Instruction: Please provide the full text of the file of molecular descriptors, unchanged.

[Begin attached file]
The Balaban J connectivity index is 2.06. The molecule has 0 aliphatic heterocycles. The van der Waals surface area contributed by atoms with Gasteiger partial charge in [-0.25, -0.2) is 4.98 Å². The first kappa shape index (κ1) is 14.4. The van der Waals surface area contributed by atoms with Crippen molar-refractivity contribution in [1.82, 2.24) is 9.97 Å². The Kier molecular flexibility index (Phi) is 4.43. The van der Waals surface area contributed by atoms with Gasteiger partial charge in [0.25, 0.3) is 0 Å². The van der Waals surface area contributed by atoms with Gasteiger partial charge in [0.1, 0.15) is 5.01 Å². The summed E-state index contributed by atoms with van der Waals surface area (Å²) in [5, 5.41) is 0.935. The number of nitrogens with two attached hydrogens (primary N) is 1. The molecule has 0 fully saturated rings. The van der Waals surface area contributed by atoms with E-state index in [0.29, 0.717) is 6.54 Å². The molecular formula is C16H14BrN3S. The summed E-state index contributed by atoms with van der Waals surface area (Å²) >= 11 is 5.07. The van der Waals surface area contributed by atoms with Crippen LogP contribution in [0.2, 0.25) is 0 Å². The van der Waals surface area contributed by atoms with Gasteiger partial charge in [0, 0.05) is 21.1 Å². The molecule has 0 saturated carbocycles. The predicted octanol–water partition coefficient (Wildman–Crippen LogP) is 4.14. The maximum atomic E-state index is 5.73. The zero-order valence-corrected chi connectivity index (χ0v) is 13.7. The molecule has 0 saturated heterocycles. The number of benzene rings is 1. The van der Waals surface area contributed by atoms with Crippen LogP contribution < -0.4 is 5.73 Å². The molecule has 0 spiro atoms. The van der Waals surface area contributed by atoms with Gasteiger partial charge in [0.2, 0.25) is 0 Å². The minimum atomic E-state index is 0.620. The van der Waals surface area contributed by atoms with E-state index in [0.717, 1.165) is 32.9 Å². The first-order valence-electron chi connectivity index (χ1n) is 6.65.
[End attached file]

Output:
The Balaban J connectivity index is 2.06. The molecule has 0 aliphatic heterocycles. The van der Waals surface area contributed by atoms with Gasteiger partial charge in [-0.25, -0.2) is 4.98 Å². The first kappa shape index (κ1) is 14.4. The van der Waals surface area contributed by atoms with Crippen molar-refractivity contribution in [1.82, 2.24) is 9.97 Å². The Kier molecular flexibility index (Phi) is 4.43. The van der Waals surface area contributed by atoms with Gasteiger partial charge in [0.25, 0.3) is 0 Å². The van der Waals surface area contributed by atoms with Gasteiger partial charge in [0.1, 0.15) is 5.01 Å². The summed E-state index contributed by atoms with van der Waals surface area (Å²) in [5, 5.41) is 0.935. The number of nitrogens with two attached hydrogens (primary N) is 1. The molecule has 0 fully saturated rings. The van der Waals surface area contributed by atoms with E-state index in [0.29, 0.717) is 6.54 Å². The molecular formula is C16H14BrN3S. The summed E-state index contributed by atoms with van der Waals surface area (Å²) >= 11 is 5.07. The van der Waals surface area contributed by atoms with Crippen LogP contribution in [0.2, 0.25) is 0 Å². The van der Waals surface area contributed by atoms with Gasteiger partial charge in [0, 0.05) is 21.1 Å². The molecule has 0 saturated carbocycles. The predicted octanol–water partition coefficient (Wildman–Crippen LogP) is 4.14. The maximum atomic E-state index is 5.73. The zero-order valence-corrected chi connectivity index (χ0v) is 13.7. The molecule has 0 saturated heterocycles. The number of benzene rings is 1. The van der Waals surface area contributed by atoms with Crippen LogP contribution < -0.4 is 5.73 Å². The molecule has 0 spiro atoms. The van der Waals surface area contributed by atoms with Gasteiger partial charge in [0.2, 0.25) is 0 Å². The minimum atomic E-state index is 0.620. The van der Waals surface area contributed by atoms with E-state index in [0.717, 1.165) is 32.9 Å². The first-order valence-electron chi connectivity index (χ1n) is 6.65.